I spoke in parliament yesterday about the late Robert Hughes. Others had refelcted on his life more broadly, so I focused particularly on his contribution to art criticism. (Delayed by another event, I nearly didn’t make it into the chamber on time, since I was running with American Visions in one hand.)
Robert Hughes, 15 August 2012
Robert Hughes’s life is a difficult one to sum up: 74 years, 15 books, multiple TV series, three wives. The member for Wentworth yesterday in the chamber spoke on Robert Hughes’s passing with wonderful eloquence, as he so often does. I suggested to him afterwards we should create a post of parliamentary eulogist and make it his in permanence.
So many aspects of Robert Hughes’s life could attract mention today: The Fatal Shore, inspired by EP Thompson’s The Making of the English Working Class, or his tome on Barcelona, which was an extraordinary piece of work. But I want to focus today on his role as an art critic—I think the leading art critic of a generation—because it was in that capacity that he so much inspired me. It has been noted that Robert Hughes became an art critic by accident. In 1958 he was working as a cartoonist in Sydney for the fortnightly magazine the Observer, then edited by Donald Horne. He recounted that Horne had sacked the magazine’s art critic and snapped at Hughes, ‘You’re the cartoonist—you ought to know something about art.’ And so a career began.
Robert Hughes was himself an artist, not of the ranks of those whose work he analysed but enough to know something of the craft. In an interview with Peter Craven, Craven described Robert Hughes’s own creative work in the following words:
‘He’s pleased that he knows enough about making things to appreciate greatness when he sees it, and to understand the sheer difficulty of creating something that looks simple.’
He left Australia in the 1960s. His friend the writer Alan Moorehead counselled: ‘If you stay here another 10 years, Australia will still be a very interesting place, but you will have become a bore, a village explainer.’ So off he headed, first to Europe and then to the United States.
His tongue could be sharp. American Visions, I think possibly his greatest work, contains some examples of where he could take on those who displeased him. In writing of the work of Barnett Newman, he said the following:
‘At one point Newman said, with a straight face, ‘I thought our quarrel was with Michelangelo.”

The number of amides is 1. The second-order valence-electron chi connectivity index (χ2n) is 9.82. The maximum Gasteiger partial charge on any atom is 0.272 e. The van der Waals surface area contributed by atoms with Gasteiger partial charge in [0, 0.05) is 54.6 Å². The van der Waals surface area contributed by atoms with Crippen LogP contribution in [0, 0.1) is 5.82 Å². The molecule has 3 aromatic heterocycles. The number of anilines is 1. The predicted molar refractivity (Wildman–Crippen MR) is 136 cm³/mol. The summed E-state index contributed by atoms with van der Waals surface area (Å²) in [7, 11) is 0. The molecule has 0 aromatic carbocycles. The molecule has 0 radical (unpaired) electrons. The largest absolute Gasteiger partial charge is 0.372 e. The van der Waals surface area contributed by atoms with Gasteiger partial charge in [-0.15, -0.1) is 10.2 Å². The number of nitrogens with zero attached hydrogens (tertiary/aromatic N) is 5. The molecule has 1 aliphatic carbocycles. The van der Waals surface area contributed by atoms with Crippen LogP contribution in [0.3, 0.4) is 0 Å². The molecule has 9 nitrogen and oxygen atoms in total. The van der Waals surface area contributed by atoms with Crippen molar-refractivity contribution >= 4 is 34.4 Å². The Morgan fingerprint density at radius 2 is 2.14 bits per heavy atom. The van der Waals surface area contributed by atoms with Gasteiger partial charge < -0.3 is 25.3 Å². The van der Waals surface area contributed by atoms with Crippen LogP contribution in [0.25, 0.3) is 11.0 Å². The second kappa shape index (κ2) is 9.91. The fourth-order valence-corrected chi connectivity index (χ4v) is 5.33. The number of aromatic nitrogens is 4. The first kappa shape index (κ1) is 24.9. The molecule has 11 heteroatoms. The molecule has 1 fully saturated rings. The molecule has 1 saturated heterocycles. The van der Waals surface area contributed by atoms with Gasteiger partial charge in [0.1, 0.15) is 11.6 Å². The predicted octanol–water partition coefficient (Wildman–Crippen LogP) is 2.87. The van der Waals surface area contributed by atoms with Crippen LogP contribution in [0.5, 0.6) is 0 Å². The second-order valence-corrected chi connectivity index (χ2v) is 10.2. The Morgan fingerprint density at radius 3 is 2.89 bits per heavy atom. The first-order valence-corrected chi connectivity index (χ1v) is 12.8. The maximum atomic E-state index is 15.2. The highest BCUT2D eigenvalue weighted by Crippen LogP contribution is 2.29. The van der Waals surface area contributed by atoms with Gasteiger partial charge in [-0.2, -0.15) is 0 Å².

Hughes’s deadpan reply:
‘It was not a quarrel anyone could win with a stripe.’
Speaking of Julian Schnabel, one of his great nemeses, Hughes described him as:
‘a roundly self-admiring painter who once compared himself to Duccio, Giotto and van Gogh. Not very close, and no cigar. Schnabel was a perfect painter for a culture of replays.’
But for those whose work he loved he wrote in glowing terms. Writing of Lucian Freud, he said:
‘Every inch of the surface has to be won, must be argued through, bears the traces of curiosity and inquisition — above all, takes nothing for granted and demands active engagement from the viewer as its right.’
Of Goya he wrote his genius lay in his ‘vast breadth of curiosity about the human animal and the depth of his appalled sympathy for it’. Of Caravaggio he wrote:
‘Caravaggio was one of the hinges of Art History. There was Art before him, and Art after him, but they were not the same.’
Sebastian Smee, the Pulitzer Prize winning expatriate Australian who is now the art critic for the Boston Globe and perhaps one of those who will pick up Hughes’s mantle, wrote:
‘Robert Hughes, more than any other critic, played an enormous role in converting people to take pleasure in it and to be discerning about it, rather than to feel that sense of suspicion.’
Sebastian Smee pointed out that Hughes helped to create a sense of enjoyment of modern art, to make many of us feel that we could approach it and like it and, most importantly, not like it.
As the National Gallery of Australia director, Ron Radford, said:
‘I had known Robert Hughes since the mid-70s and will miss his eloquent, thought-provoking writing and commentary on Australian art in a national and international context.’
He touched so many Australians through his writing. His great work, particularly on the fine arts, will live on for decades and perhaps centuries to come.